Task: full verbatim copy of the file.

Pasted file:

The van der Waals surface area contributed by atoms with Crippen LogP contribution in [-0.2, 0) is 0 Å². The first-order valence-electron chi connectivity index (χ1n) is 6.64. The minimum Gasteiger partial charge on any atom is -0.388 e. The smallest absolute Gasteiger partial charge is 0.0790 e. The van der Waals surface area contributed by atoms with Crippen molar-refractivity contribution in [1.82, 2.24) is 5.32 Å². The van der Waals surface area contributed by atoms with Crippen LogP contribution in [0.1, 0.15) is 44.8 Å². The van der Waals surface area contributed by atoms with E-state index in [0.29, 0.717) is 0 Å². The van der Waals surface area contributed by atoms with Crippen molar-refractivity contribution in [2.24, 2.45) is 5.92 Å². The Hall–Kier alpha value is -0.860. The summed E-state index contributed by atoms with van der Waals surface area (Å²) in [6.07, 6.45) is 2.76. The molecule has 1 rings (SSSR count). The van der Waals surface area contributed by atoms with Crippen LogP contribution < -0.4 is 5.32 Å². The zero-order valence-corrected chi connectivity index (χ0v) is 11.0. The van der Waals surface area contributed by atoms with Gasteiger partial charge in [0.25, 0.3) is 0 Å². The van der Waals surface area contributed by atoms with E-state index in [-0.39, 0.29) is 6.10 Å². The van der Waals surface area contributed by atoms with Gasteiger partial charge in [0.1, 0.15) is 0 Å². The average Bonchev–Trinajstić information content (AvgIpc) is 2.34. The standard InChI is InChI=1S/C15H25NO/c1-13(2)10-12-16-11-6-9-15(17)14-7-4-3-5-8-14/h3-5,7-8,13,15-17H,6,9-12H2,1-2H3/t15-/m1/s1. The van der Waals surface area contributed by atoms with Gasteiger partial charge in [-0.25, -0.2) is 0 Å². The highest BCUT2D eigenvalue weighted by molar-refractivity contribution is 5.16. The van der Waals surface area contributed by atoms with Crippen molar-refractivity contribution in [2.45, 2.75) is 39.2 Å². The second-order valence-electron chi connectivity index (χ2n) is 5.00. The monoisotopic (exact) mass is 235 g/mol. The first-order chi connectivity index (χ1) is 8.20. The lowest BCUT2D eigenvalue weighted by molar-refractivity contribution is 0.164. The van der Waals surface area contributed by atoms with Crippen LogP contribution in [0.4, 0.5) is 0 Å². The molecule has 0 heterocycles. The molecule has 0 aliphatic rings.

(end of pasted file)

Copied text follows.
The van der Waals surface area contributed by atoms with Crippen LogP contribution in [-0.2, 0) is 0 Å². The first-order valence-electron chi connectivity index (χ1n) is 6.64. The minimum Gasteiger partial charge on any atom is -0.388 e. The smallest absolute Gasteiger partial charge is 0.0790 e. The van der Waals surface area contributed by atoms with Crippen molar-refractivity contribution in [1.82, 2.24) is 5.32 Å². The van der Waals surface area contributed by atoms with Crippen LogP contribution in [0.1, 0.15) is 44.8 Å². The van der Waals surface area contributed by atoms with E-state index in [0.29, 0.717) is 0 Å². The van der Waals surface area contributed by atoms with Crippen molar-refractivity contribution in [2.24, 2.45) is 5.92 Å². The Hall–Kier alpha value is -0.860. The summed E-state index contributed by atoms with van der Waals surface area (Å²) in [6.07, 6.45) is 2.76. The molecule has 1 rings (SSSR count). The van der Waals surface area contributed by atoms with Crippen LogP contribution < -0.4 is 5.32 Å². The zero-order valence-corrected chi connectivity index (χ0v) is 11.0. The van der Waals surface area contributed by atoms with Gasteiger partial charge in [0.25, 0.3) is 0 Å². The van der Waals surface area contributed by atoms with E-state index in [-0.39, 0.29) is 6.10 Å². The van der Waals surface area contributed by atoms with Gasteiger partial charge in [0.1, 0.15) is 0 Å². The average Bonchev–Trinajstić information content (AvgIpc) is 2.34. The standard InChI is InChI=1S/C15H25NO/c1-13(2)10-12-16-11-6-9-15(17)14-7-4-3-5-8-14/h3-5,7-8,13,15-17H,6,9-12H2,1-2H3/t15-/m1/s1. The van der Waals surface area contributed by atoms with Gasteiger partial charge in [-0.25, -0.2) is 0 Å². The highest BCUT2D eigenvalue weighted by molar-refractivity contribution is 5.16. The van der Waals surface area contributed by atoms with Crippen molar-refractivity contribution in [2.45, 2.75) is 39.2 Å². The second-order valence-electron chi connectivity index (χ2n) is 5.00. The monoisotopic (exact) mass is 235 g/mol. The first-order chi connectivity index (χ1) is 8.20. The lowest BCUT2D eigenvalue weighted by molar-refractivity contribution is 0.164. The van der Waals surface area contributed by atoms with Crippen LogP contribution in [0.4, 0.5) is 0 Å². The molecule has 0 heterocycles. The molecule has 0 aliphatic rings.